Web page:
Striving to Include Everyone in The Justice System: Serena Murillo


Alisa Balian

According to Judge Murillo, “The more that women’s perspectives are included, the more accountable [women] are going to be to the people they serve, the more integrity the system will have, and the more effective it will be for the people who use it.”

Serena Murillo pictured with her father, the man who inspired her and helped her achieve her goals. ( Alisa Balian)

The Honorable Serena Murillo’s path to the Los Angeles Superior Court has been shaped by her Latina heritage, strong role models, and a career of hard work and dedication. She is the daughter of a Mexican immigrant who took her on summer visits to the California Central Valley fields where her family picked grapes, cotton, and almonds. These trips taught her that being born in America gave her more opportunities than many of her relatives had. For her grandmother, whose idea of a good job was working in an air-conditioned office, Murillo shattered her expectations by achieving a basketball scholarship to an ivy league university and eventually going on to become a Superior Court judge. 

(The following interview has been edited and condensed.)

Do you consider yourself a changemaker? 

I don’t think there are enough women or people of color on the court. I also don’t think that the law is as accessible to people as it should be. The courts need to be a place where everybody feels comfortable if we really expect it to solve people’s problems. The criminal justice system has to have integrity to represent everybody. This means everyone has to feel included in our system of justice. In that regard, I think I am a changemaker. If you want to have a really good judge, that person would be someone who is fair, treats all people with dignity and respect, works really hard, and is able to move their cases.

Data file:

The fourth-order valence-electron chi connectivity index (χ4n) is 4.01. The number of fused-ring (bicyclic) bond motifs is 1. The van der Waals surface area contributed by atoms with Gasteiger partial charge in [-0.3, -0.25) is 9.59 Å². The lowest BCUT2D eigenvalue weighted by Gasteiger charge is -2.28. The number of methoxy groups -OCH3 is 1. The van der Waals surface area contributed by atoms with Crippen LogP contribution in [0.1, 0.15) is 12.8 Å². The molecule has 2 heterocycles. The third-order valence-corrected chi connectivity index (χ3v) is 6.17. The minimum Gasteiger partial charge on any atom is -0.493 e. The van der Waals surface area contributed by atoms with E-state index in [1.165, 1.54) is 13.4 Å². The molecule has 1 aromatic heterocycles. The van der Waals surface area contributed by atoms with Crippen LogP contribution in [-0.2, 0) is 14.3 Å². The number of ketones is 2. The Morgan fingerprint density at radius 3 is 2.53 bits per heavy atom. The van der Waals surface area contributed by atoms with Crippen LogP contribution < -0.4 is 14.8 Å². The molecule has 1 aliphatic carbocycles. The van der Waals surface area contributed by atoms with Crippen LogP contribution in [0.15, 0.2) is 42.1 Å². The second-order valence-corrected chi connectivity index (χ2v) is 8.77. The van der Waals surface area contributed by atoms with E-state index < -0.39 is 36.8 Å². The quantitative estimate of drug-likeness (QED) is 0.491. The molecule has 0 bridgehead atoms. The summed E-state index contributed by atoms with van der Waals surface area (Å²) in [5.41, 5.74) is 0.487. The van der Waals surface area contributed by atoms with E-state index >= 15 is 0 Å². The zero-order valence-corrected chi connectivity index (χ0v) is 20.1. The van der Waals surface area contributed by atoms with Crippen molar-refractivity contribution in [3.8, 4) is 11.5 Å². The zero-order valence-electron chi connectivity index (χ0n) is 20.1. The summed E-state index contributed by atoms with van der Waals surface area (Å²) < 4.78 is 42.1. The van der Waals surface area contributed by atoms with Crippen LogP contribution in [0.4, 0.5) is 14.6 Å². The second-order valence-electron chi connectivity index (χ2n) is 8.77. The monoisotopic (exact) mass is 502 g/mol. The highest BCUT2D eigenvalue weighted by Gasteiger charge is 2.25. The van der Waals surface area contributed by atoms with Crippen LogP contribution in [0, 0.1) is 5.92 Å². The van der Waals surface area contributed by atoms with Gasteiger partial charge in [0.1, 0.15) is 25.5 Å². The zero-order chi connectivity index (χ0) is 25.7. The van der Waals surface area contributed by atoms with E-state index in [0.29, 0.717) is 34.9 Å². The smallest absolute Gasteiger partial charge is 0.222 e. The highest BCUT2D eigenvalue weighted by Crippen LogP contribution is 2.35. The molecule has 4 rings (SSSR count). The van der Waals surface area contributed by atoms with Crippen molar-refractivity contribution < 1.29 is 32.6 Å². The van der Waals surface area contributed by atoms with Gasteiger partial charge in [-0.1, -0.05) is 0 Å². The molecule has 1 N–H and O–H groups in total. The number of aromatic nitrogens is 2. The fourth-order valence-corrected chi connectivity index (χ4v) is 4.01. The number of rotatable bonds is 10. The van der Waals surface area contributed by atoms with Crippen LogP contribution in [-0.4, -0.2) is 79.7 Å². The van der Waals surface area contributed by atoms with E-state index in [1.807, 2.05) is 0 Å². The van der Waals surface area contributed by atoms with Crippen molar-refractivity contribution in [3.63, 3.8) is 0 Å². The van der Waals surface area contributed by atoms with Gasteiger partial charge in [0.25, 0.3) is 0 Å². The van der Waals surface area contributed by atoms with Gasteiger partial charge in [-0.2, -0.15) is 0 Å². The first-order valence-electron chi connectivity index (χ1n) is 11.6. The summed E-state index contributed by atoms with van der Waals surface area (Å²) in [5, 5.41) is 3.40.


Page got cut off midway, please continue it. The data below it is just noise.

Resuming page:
Are things different for young Latina women now as opposed to when you were growing up?

I was just five years old in 1975 when the Supreme Court struck down laws that kept Spanish-speaking women from voting. However, today, more people are becoming aware of the many obstacles Latinas face. There are cultural expectations where Latina’s are expected to put their own needs behind everybody else’s because that’s what good mothers or sisters do. To a certain degree, that happened to me as well. When my parents got a divorce, the first thing my grandmother told me was, ‘You’re the woman of the house, you need to take care of your dad.’ I think those kinds of expectations limit your ability to fully realize your potential in school and to move away from home. There is still a lot of implied bias where Latinas are seen more as housekeepers than rocket scientists. But I definitely think it’s improving.

What is the most significant project for women you have worked on?

I’m working on a project with some other judges to create a statewide women judges organization that is a place where women can get leadership skills because they are not really being included in most of these roles. 

It’s going to provide mentorship opportunities and education because although more women are being brought into the court, they are still being excluded from leadership decisions.

Concerning everything that we’ve discussed, are there any stories that have stuck with you?

I recall calling a case for a [man]. I heard laughing in the courtroom, and when I looked up I noticed that the person had long hair and makeup, a skirt, and heels. She looked at me, and all I could see was terror. I realized that just by being in front of that room with a black robe, I had a tremendous amount of power. And the things that I was going to say were going to dictate how this lady would be treated in the next few minutes. I looked down at my paper, and I said ‘oh my gosh I’m so sorry Ms. Valdez. Ms. Valdez, how do you plead?’ Ms. Valdez whispered the words,  ‘thank you.’ Being a judge is not about agreeing with everybody, but it is about treating all people with dignity and respect. That’s one example of something that I really like about my job. I realized that I could be a leader in small ways and hopefully make the courts more accessible so that democracy is more meaningful.